What do the scholars of the Din and muftis of the Sacred Law state regarding the following issue: Are the earnings of taxi drivers in England halal (lawful) or haram (unlawful)? Many of the Muslims in England are taxi drivers and they drop and pick-up the Englishmen who go out every weekend to pubs and clubs where they drink alcohol and commit adultery. The taxi drivers accept fares from these people. These drivers cannot decline any trip as all of them work under some or the other company. In any case, they get such customers who go to pubs and clubs. Are their earnings lawful or unlawful? If a taxi driver makes an intention to drop such a customer to the club so that he can commit acts of sin, then what will be the ruling on the income in this case? Kindly provide proofs as well.   

Questioner: Muhsin from UK


بسم اللہ الرحمن الرحیم
الجواب بعون الملک الوھاب اللھم ھدایۃ الحق والصواب

The taxi drivers’ income is absolutely lawful as they are charging them (the Englishmen) money to drop them to their requested location. Dropping any Muslim or non-Muslim, on wages, to their requested location is in and of itself permissible. These earnings are also lawful, provided that there is no other legal objection. Committing acts of sin are the tenant’s own personal acts. His sins will not have an effect on the taxi driver’s earnings.

The gravest sin of shirk (polytheism) and kufr (infidelity) takes place in Christian churches, but even then, for a Muslim, building a church is similar to building a house. Constructing any house is in and of itself permissible and the earnings from it are lawful.

It is mentioned in Fatawa Qadi Khan:

لوآجر نفسہ یعمل فی الکنیسۃ ویعمر ھالاباس بہ لانہ لامعصیۃ فی عین العمل

Translation: “There is no problem in a labourer working in a church or even constructing it because there is no sin in his very act.” [Fatawa Qadi Khan, 4/794]

The wages paid to the Muslim labourer are in return of his work. Constructing a house is a permissible job and hence the earnings are lawful. Similarly, renting out a house to a Magian, a Christian or a Jew is permissible, even if (the Magian) sets up a fire temple in it, or if (the Christian) sets up a church in it, or if alcohol is sold in it, etc. The rent obtained is in lieu of the use of the house. This is absolutely permissible and would not be considered as cooperation in committing a sin.

It is mentioned in al-Hidaya:

وَمَنْ أَجَّرَ بَيْتًا لِيُتَّخَذَ فِيهِ بَيْتُ نَارٍ أَوْ كَنِيسَةٌ أَوْ بِيعَةٌ أَوْ يُبَاعُ فِيهِ الْخَمْرُ بِالسَّوَادِ فَلَا بَأْسَ بِهِ وَهَذَا عِنْدَ أَبِي حَنِيفَةَ لأَنَّ الْإِجَارَةَ تَرِدُ عَلَى مَنْفَعَةِ الْبَيْتِ، وَلِهَذَا تَجِبُ الْأُجْرَةُ بِمُجَرَّدِ التَّسْلِيمِ، وَلَا مَعْصِيَةَ فِيهِ، وَإِنَّمَا الْمَعْصِيَةُ بِفِعْلِ الْمُسْتَأْجِرِ، وَهُوَ مُخْتَارٌ

Translation: “There is no problem in renting out a house for a fire temple, church or liquor shop to be set up in it, as the rent obtained is in lieu of the use of the house. Thus, the payment of rent is obligated once the house is handed over (to the tenant), and there is no sin in this. The sin is the action of the tenant for which he himself is responsible.” [al-Hidaya, 4/470]

Imam Ahmad Rida Khan (may Allah have mercy upon him) was asked regarding treating an adulteress and accepting wages for the same, to which he replied, “If there is no harm to the body caused by the ailment, and it is only an obstacle in committing adultery, treating it would not benefit her health but rather facilitate adultery, e.g. tightness or looseness in the vagina, which is not harmful per se but publicising it affects the prostitute market. Based on reasoning upon the opinion of the Sahibayn (Imam Abu Yusuf and Imam Muhammad), this can be called assistance. However, according to Imam Abu Hanifa (may Allah be pleased with him), this is not impermissible, as the doctor treats her with good intentions, and sinning or not sinning is her own act. This is similar to someone building a church or a temple or renting out a house to a prostitute.” [Fatawa Ridawiyyah, vol. 24, pg. 179]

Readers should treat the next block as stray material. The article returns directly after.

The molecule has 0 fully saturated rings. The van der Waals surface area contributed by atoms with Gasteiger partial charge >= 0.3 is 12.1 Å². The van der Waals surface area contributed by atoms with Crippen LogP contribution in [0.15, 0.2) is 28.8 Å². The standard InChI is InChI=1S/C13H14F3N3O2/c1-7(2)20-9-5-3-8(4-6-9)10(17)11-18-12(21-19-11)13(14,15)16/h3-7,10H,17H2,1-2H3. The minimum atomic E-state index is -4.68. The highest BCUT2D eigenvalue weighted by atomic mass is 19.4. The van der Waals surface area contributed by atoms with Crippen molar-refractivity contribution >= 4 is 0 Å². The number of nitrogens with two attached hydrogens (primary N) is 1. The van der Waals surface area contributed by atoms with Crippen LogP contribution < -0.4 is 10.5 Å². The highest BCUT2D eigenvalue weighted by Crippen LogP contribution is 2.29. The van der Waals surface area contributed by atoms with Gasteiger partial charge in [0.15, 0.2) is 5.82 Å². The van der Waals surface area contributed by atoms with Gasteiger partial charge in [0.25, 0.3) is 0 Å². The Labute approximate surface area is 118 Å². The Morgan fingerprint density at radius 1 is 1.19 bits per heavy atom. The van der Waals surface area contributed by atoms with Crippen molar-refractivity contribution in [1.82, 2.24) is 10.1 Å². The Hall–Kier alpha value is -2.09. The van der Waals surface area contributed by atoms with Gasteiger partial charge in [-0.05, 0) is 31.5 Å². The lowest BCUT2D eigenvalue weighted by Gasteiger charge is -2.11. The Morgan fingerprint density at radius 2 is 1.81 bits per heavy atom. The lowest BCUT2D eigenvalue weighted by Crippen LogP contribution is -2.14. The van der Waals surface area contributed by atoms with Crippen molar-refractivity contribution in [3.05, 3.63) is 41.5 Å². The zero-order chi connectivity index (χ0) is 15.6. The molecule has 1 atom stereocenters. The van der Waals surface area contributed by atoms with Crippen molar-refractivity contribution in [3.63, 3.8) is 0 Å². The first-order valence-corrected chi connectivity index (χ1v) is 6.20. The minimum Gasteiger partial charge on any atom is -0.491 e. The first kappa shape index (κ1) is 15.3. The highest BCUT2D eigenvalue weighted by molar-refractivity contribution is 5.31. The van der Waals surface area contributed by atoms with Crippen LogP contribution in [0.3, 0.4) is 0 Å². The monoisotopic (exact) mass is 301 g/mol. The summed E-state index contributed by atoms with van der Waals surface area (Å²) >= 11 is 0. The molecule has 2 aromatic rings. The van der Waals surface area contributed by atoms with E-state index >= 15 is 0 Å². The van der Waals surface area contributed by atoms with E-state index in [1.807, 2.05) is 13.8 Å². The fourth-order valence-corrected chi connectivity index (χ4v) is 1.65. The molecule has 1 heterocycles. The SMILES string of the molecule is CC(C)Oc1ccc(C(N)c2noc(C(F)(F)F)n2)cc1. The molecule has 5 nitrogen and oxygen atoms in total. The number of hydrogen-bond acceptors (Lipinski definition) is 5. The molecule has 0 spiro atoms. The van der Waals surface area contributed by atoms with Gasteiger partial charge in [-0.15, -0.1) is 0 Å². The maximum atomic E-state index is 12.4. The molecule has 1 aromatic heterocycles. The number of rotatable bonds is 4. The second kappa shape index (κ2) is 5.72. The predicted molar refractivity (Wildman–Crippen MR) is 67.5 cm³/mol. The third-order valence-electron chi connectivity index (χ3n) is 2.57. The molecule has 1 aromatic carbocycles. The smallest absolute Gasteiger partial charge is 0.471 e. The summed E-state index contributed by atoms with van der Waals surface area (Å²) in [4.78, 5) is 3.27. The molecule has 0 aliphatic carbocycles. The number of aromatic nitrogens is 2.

If a taxi driver drops a (non-Muslim) Englishman or a Muslim to a club with an impermissible intention that the latter can commit sin there, then the wage earned in such a trip is permissible even though the former is sinful due to his ill intention.

Imam Ahmad Rida Khan (may Allah have mercy upon him) was asked: “Zaid is the owner of a hotel. However, he himself does not run it. He has rented it out to someone who runs it. The tenants serve wine and pork to the British in the hotel. Is the rent for the hotel building permissible or not?”

He (may Allah have mercy upon him) replied: “Zaid is not blameworthy, as he has only rented out the hotel building and the above-mentioned acts are carried out by the tenants.

وَلَا تَزِرُ وَازِرَۃٌ وِّزْرَ اُخْرٰی

“And no bearer of burdens will bear the burden of another.” [al-Fatir, 18]

In this case, the rent obtained is lawful. If he has given an Islamic place solely for such impermissible purposes, then he will be sinful. However, the rent is in lieu of the use of the house and not those acts. Thus, it will be lawful in this case as well.”

[Fatawa Ridawiyyah, vol. 19, pg. 520]

Thus, we conclude that the taxi driver will be sinful for his ill intention. However, his earning is in lieu of the service provided to the customer, which is lawful.

واللہ تعالی اعلم ورسولہ اعلم صلی اللہ علیہ وآلہ وسلم
کتبہ ابو الحسن محمد قاسم ضیاء قادری

Answered by Mufti Qasim Zia al-Qadri
Translated by the SeekersPath team

Read the original answer in Urdu here – [Q-ID0394] Are earnings of a taxi-driver regarded as Halal?

Also see:

[Q-ID0342] Can a Taxi Driver be excused from Fasting in Ramadan?

[Q-ID0453] Are the earnings of a Barber halal?

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